What molecule am I?
D-Galacturonic acid (GalA) is an oxidized form of the monosaccharide D-galactose1, a component of the disaccharide lactose. Its structure is sometimes displayed in an open, linear form, with a carboxylic acid group on one end of the chain and an aldehyde on the other; but it is more frequently depicted as a closed aldopyranose. This cyclic form can take two configurations: α-D-galacturonic acid, with the hydroxyl adjacent to the ring oxygen in the axial position (shown here), or the β-epimer with the same hydroxyl in the equatorial position.
Why is GalA significant? It is the primary building block and structure-giving element of pectin2 and other biopolymers found throughout the plant kingdom. The polymeric GalA chains in pectin are connected by α-1,4 glycosidic bonds; some of its carboxyl groups are in the form of methyl esters. Pectin molecules have atomic masses of 200,000 g/mol or higher.
According to the Merck Index, pectin is found in the cell walls of all plant tissues and functions as an intercellular connecting material. It is especially abundant (≈30 wt%) in citrus rinds; but it is also commercially sourced from apples, spinach, sugarbeets, and other fruits and vegetables (see photo). Its main use is as a gelling or filling agent in foods such as jellies, jams, desserts, and candies and as a stabilizer in juices and milk-based drinks.
Henri Braconnot at the Royal Academic Society of Nancy (France) first described pectin in 1824. The primary source of commercial GalA is the hydrolysis of pectin, a process that was first reported by Felix Ehrlich3 at the University of Breslau (Germany; now the University of Wrocław [Poland]) in 1917. The process was refined in 2004 by Tetsuya Miyazawa and Toshitaka Funazukuri* at Chuo University (Tokyo). Starting with poly(galacturonic acid) and water with no additives, they used a semibatch flow reactor (220 °C, 10 MPa pressure, 2 min heating time) to obtain a 79% yield of water-soluble products, which were then enzymatically hydrolyzed to GalA and its dimer and trimer.
An internet search showed that worldwide production and consumption of GalA are steadily increasing, but specific numbers are available only in expensive market research reports.
1. CAS Reg. No. 59-23-4.
2. CAS Reg. No. 9000-69-5.
3. Ehrlich was a prominent biochemist. Well before his work on the structure of pectin, he discovered the amino acid isoleucine as a student in 1903.
D-Galacturonic acid hazard information
|Hazard class*||GHS code and hazard statement|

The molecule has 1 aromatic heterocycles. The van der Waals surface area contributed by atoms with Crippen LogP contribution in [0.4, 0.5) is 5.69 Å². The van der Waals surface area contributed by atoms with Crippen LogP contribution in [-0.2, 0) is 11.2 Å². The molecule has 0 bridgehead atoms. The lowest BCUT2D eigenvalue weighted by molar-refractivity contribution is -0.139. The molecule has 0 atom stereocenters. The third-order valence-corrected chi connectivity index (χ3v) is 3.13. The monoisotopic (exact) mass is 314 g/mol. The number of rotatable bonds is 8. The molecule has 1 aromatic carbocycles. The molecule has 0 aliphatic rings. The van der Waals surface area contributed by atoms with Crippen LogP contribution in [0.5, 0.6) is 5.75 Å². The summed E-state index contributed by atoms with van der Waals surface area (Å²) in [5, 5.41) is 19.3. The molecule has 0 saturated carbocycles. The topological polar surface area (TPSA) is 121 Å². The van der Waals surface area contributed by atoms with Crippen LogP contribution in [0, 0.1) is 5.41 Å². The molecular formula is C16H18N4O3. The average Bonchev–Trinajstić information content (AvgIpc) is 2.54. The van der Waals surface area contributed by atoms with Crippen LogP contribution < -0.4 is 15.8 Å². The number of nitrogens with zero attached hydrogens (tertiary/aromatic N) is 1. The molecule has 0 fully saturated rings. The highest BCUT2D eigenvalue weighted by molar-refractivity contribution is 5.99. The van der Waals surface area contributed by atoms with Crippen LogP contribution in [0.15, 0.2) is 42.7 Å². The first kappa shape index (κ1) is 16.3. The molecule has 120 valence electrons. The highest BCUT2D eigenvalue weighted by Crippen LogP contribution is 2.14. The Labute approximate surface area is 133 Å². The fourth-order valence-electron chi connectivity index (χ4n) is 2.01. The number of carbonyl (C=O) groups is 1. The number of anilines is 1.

|Skin corrosion/irritation, category 2||H315—Causes skin irritation|
|Serious eye damage/eye irritation, category 2A||H319—Causes serious eye irritation|
|Specific target organ toxicity, single exposure, respiratory tract irritation, category 3||H335—May cause respiratory irritation|
Chlorogenic acid1 (CGA) was the Molecule of the Week for June 10, 2013. An ester formed from caffeic acid and L-quinic acid, it is found in the fruit, leaves, and other tissues of dicotyledonous plants and is an important factor in plant metabolism.
CGA is a known anti-inflammatory agent. In August, Chuqiao Wang, Honggang Fan, and colleagues at Northeast Agricultural University (Harbin, China) and South China Agricultural University (Guangzhou) reported that CGA, along with the polyunsaturated fatty acid derivative resolvin D12, reduced hepatic hemorrhage and inflammatory cell infiltration and had other liver-protective effects in rats that had been subjected to chronic restraint-induced stress.
L-Lysine was the Molecule of the Week for October 18, 2021. It is an essential amino acid that is also valuable as a cocatalyst in a bacterium-driven aldehyde synthesis.
Now lysine has taken on a new role in cancer drug development. For attacking cancer cell proteins, covalent bonding of a drug to protein amino acids is preferable to other forms of attachment because covalent bonding is irreversible and allows the drug to remain longer at the attachment site. Until now, cysteine has been the only amino acid targeted covalently, but it has limited utility because it is relatively rare in cancer proteins.
Recently, scientists at Terremoto Biosciences (San Francisco) began to study lysine as a target. Lysine is attractive because, after cysteine, it is the most nucleophilic amino acid and therefore highly reactive. Terremoto’s work is in the early stages; a practical drug is likely several years off.
1. CAS Reg. No. 202650-88-2.
2. CAS Reg. No. 872993-05-0.
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|CAS Reg. No.||685-73-4|
|Molar mass||194.14 g/mol|
|Appearance||Hygroscopic white to light yellow crystals or powder|
|Melting point||166 °C|
|Water solubility||295 g/L|
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